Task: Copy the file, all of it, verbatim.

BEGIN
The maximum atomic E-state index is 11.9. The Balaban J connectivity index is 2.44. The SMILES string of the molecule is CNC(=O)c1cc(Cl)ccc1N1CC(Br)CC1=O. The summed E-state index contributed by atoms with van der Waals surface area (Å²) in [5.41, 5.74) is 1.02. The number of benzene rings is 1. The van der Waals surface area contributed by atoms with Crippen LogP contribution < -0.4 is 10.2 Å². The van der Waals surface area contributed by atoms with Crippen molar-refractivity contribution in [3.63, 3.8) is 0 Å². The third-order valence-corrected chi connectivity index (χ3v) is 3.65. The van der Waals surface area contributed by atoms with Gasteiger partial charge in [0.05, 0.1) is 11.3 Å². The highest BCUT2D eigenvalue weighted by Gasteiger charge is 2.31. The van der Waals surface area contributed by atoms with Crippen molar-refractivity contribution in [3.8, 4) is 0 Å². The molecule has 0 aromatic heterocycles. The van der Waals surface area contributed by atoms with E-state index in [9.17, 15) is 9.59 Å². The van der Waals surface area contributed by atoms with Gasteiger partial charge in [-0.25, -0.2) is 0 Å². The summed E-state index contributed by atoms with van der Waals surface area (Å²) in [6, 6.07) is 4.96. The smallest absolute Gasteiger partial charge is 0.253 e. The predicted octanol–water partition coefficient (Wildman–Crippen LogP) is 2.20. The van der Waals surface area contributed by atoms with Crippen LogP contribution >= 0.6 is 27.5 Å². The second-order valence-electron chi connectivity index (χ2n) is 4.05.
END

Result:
The maximum atomic E-state index is 11.9. The Balaban J connectivity index is 2.44. The SMILES string of the molecule is CNC(=O)c1cc(Cl)ccc1N1CC(Br)CC1=O. The summed E-state index contributed by atoms with van der Waals surface area (Å²) in [5.41, 5.74) is 1.02. The number of benzene rings is 1. The van der Waals surface area contributed by atoms with Crippen LogP contribution < -0.4 is 10.2 Å². The van der Waals surface area contributed by atoms with Crippen molar-refractivity contribution in [3.63, 3.8) is 0 Å². The third-order valence-corrected chi connectivity index (χ3v) is 3.65. The van der Waals surface area contributed by atoms with Gasteiger partial charge in [0.05, 0.1) is 11.3 Å². The highest BCUT2D eigenvalue weighted by Gasteiger charge is 2.31. The van der Waals surface area contributed by atoms with Crippen molar-refractivity contribution in [3.8, 4) is 0 Å². The molecule has 0 aromatic heterocycles. The van der Waals surface area contributed by atoms with E-state index in [9.17, 15) is 9.59 Å². The van der Waals surface area contributed by atoms with Gasteiger partial charge in [-0.25, -0.2) is 0 Å². The summed E-state index contributed by atoms with van der Waals surface area (Å²) in [6, 6.07) is 4.96. The smallest absolute Gasteiger partial charge is 0.253 e. The predicted octanol–water partition coefficient (Wildman–Crippen LogP) is 2.20. The van der Waals surface area contributed by atoms with Crippen LogP contribution >= 0.6 is 27.5 Å². The second-order valence-electron chi connectivity index (χ2n) is 4.05.